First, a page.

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ABSTRACT: To assess whether premenopausal and postmenopausal vestibulodynia have different histologic features. We conducted a retrospective analysis of vestibulectomy specimens from 21 women with postmenopausal vestibulodynia and compared them with 88 premenopausal patients (42 primary, 46 secondary). Women with primary vestibulodynia experienced pain at first introital touch and women with secondary vestibulodynia experienced pain after an interval of painless intercourse. Clinical records established the type of vestibulodynia, duration of symptoms, and hormone status. Tissues were stained for inflammation, nerves, mast cells, estrogen receptor α, and progesterone receptor. Histologic findings in the postmenopausal patients were compared with primary and secondary premenopausal patients using proportional odds logistic regression and analysis of variance. Seventy-one percent (15/21) of postmenopausal women reported vestibular dyspareunia related to a drop in estrogen either with menopause (13/21) or previously, postpartum (2/21). Eighty-six percent (18/21) of postmenopausal patients were using local or systemic estrogen but pain persisted. Compared with premenopausal primary and secondary vestibular biopsies, postmenopausal tissues had more lymphocytes (unadjusted odds ratio [OR] 9.0, 95% confidence interval [CI] 2.8-33.3; adjusted OR for parity and duration of symptoms 9.1, 95% CI 2.6-31.9; unadjusted OR 6.2, 95% CI 1.9-20.0; adjusted OR 6.6, 95% CI 2.0-21.9, respectively) and mast cells (mean 36 compared with 28 and 36 compared with 26, respectively). There was significantly less neural hyperplasia and progesterone receptor expression in postmenopausal biopsies compared with primary cases but less progesterone receptor and similar neural hyperplasia compared with premenopausal secondary cases. Estrogen receptor α did not vary among groups. Premenopausal and postmenopausal vestibulodynia share histologic features of neurogenic inflammation but differ strikingly in degree. When estrogen supplement does not alleviate symptoms of postmenopausal dyspareunia, vestibulodynia should be considered. LEVEL OF EVIDENCE:: II.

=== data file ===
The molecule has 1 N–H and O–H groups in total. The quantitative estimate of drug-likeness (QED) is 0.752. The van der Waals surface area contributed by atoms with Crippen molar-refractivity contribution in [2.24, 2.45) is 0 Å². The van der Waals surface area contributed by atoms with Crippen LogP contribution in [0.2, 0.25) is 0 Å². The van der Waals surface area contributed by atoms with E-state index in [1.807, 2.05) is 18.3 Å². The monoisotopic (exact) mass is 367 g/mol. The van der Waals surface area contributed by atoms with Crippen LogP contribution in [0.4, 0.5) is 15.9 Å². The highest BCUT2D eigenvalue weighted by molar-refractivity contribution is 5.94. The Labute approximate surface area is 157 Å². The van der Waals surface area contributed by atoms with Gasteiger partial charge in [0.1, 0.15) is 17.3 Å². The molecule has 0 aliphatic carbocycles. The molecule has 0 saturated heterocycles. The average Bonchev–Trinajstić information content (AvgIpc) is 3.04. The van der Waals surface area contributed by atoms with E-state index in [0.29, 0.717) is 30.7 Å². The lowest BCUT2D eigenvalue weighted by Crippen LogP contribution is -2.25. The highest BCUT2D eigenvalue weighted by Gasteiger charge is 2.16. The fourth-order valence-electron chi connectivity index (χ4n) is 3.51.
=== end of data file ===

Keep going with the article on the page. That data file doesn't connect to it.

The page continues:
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ABSTRACT: To locate sites of genital tenderness in breast cancer survivors not using estrogen who experience dyspareunia and to test the hypothesis that tenderness is limited to the vulvar vestibule rather than the vagina and is reversed by topical anesthetic. Postmenopausal survivors of breast cancer with moderate and severe dyspareunia were recruited for an examination including randomization to a double-blind intervention using topical aqueous 4% lidocaine or normal saline for 3 minutes to the areas found to be tender. Comparisons of changes in patients' reported numerical rating scale values were made with the Wilcoxon rank-sum test with significance set at P<.05. Forty-nine patients aged 37-69 years (mean 55.6±8.6 years) had a median coital pain score of 8 (interquartile range 7-9, scale 0-10). On examination, all women had tenderness in the vulvar vestibule (worst site 4 o'clock median 6, 4-7). In addition, one had significant vaginal mucosal tenderness and two had pelvic floor myalgia. All had vulvovaginal atrophy with 86% having no intravaginal discharge. Aqueous lidocaine 4% reduced the vestibular tenderness of all painful sites. For example, pain at the worst site changed from a median of 5 (4-7) to 0 (0-1) as compared with saline placebo, which changed the worst site score from 6 (4-7) to 4 (3-6) (P<.001). After lidocaine application, speculum placement was nontender in the 47 without either myalgia or vaginal mucosal tenderness. In breast cancer survivors with dyspareunia, exquisite sensitivity was vestibular and reversible with aqueous lidocaine. Vaginal tenderness was rare despite severe atrophy. ClinicalTrials.gov, www.clinicaltrials.gov, NCT01539317. LEVEL OF EVIDENCE:: I.